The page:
yes, you also need a resistor (1k) between pin 7 and the transistor. If you want to control the brightness, simply use PWM. make sure that pin can handle PWM.
Title: Re: Backlight and I2C on LCD Display
Post by: MAS3 on Aug 20, 2014, 09:13 pm
My datasheet seems to be incomplete.
Which pin is the PWM compatible PCF8574 pin ?
Title: Re: Backlight and I2C on LCD Display
Post by: Zarnick on Aug 20, 2014, 09:14 pm
I don't believe anyone is. That's why I used the Arduino Pin for the contrast ;)
Title: Re: Backlight and I2C on LCD Display
Post by: MAS3 on Aug 20, 2014, 09:25 pm
@Zarnick:
i missed your answer to my first reply.
The Fritzing doodle shows PCF pin 7 to be in use for brightness control.
As stated before, you need the resistor in the base of the transistor, don't forget that.

If you do want to use that PCF for such functions, it should be able to do something alike, but the PWM would need to be a software solution for this, and be probably at a relatively quite low frequency.
Not a thing to use when starting with this matter i'd say.

You need to know exactly what pin the library you are using expects for brightness and contrast control.
Sometimes you can set this, also something that should be explained in the libraries documentation.
Title: Re: Backlight and I2C on LCD Display
Post by: Zarnick on Aug 20, 2014, 09:41 pm
Ok, I'll try that as soon as I get home!

Thanks for the help!
Title: Re: Backlight and I2C on LCD Display
Post by: bperrybap on Aug 21, 2014, 02:16 am
One thing you can do for brightness control is to have two brightness levels but no OFF.
In you schematic, you use a resistor to ground to set the dim brightness.
When you turn on P7 of the PCF8574,
which turns on the transistor, you will get the bright backlight.

Not PWM for full range of dimming, but it can give you two levels of brightness if you
don't ever need to turn off the backlight.

--- bill
Title: Re: Backlight and I2C on LCD Display
Post by: Zarnick on Aug 21, 2014, 03:30 am
Well, unfortunately, nothing I did actually worked! Even taking the pins 15 and 16 off (completely unwiring them on the protoboard) led me no were, the backlight was still on! I'm beginning to think they may be fixed on the pins 1 and 2, since I got this LCD screen already soldered, I mean, I should completely turn the backlight off if I simply got rid of the wires on pin 16 and 15 right?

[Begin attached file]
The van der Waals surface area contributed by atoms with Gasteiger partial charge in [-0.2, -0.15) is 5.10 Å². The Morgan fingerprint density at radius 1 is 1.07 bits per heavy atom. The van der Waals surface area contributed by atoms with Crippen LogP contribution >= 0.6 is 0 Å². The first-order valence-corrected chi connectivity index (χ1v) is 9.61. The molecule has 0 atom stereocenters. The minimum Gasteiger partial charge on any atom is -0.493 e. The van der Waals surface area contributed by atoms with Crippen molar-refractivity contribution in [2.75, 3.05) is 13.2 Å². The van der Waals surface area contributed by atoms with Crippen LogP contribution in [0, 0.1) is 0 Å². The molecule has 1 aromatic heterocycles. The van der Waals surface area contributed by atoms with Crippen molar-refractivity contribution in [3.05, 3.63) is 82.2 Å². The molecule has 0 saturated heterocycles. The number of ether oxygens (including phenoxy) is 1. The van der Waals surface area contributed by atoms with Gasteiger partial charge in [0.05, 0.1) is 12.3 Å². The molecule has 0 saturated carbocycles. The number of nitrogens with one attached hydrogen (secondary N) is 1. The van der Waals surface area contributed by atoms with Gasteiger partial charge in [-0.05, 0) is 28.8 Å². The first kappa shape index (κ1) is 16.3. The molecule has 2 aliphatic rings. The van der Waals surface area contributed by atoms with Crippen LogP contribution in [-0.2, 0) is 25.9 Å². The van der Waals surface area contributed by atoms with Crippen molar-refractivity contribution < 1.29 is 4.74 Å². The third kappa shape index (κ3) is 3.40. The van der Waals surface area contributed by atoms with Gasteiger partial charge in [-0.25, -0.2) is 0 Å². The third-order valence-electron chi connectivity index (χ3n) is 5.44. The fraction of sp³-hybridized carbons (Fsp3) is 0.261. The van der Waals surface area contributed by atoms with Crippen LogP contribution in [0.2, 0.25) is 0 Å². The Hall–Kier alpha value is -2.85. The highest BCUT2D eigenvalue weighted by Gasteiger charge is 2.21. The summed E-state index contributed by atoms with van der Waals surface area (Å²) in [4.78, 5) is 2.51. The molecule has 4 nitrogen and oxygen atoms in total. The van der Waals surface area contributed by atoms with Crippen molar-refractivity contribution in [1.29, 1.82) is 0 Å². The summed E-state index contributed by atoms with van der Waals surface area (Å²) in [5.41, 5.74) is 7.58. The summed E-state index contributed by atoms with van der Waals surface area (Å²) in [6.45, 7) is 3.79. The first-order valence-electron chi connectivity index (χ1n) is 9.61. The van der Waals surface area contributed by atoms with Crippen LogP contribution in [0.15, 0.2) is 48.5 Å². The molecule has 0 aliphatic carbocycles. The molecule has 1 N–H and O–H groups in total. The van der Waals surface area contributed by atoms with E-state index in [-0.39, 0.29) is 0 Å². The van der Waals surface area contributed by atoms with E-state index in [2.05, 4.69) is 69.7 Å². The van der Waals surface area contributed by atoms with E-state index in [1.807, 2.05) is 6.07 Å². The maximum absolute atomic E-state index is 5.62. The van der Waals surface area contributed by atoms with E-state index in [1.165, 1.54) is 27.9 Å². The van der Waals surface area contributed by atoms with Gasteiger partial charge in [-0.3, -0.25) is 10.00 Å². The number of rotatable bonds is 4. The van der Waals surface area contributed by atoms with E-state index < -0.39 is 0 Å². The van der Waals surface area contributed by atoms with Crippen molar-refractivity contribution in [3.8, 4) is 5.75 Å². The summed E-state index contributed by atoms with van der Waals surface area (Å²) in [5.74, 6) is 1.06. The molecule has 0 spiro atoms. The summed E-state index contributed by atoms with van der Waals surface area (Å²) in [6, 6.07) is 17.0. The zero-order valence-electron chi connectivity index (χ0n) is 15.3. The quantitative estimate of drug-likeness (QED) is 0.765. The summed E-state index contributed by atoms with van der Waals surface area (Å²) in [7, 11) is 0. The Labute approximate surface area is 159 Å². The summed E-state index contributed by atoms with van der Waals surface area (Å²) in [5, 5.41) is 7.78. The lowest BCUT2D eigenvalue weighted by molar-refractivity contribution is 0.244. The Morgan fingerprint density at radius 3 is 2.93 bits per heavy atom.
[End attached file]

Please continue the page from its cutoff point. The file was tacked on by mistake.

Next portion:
Title: Re: Backlight and I2C on LCD Display
Post by: bperrybap on Aug 21, 2014, 04:07 am

Well, unfortunately, nothing I did actually worked! Even taking the pins 15 and 16 off (completely unwiring them on the protoboard) led me no were, the backlight was still on! I'm beginning to think they may be fixed on the pins 1 and 2, since I got this LCD screen already soldered, I mean, I should completely turn the backlight off if I simply got rid of the wires on pin 16 and 15 right?


If the backlight is on when you think pins 15 and 16 are not connected, then you probably are not properly identifying
the pins.

The Tutorial you linked to show pin 1 on the left (nearest to the PCB edge) and the pins increasing to the right (twards the center)
with pin 16 furthest from the edge where pin 1 is.

The schematic you showed in reply #2 is for a different pinout.
It shows pin 15 closest to the PCB edge followed by 16 then 1 and then increasing up to 14 towards the center.

From what I have seen, the pinout in the tutorial is much more common than the one you showed
in reply #2.

--- bill
Title: Re: Backlight and I2C on LCD Display
Post by: Zarnick on Aug 21, 2014, 04:10 am
I'm using the pins on the tutorial I showed, were the pins 15 and 16 are the farthest away from the PCB edge. The one I linked the image here was on another web-site, I just used since it was what I was looking for....even if it didn't helped. But I always used the pins from the tutorial, otherwise I wouldn't be able to actually use the LCD.
Title: Re: Backlight and I2C on LCD Display
Post by: Zarnick on Aug 21, 2014, 02:24 pm
Just to be clear, here's the actual Fritzing sketch.
(http://i.imgur.com/Y0CggIgl.png) (http://imgur.com/Y0CggIg)
Title: Re: Backlight and I2C on LCD Display
Post by: bperrybap on Aug 21, 2014, 06:03 pm
But that fritzing sketch does not match how you said things were wired.
i.e. it shows the backlight wired up.

If you disconnect pins 15 and 16 from the LCD and the backlight is still on,
then your LCD uses a pinout that is different from the way you have it wired.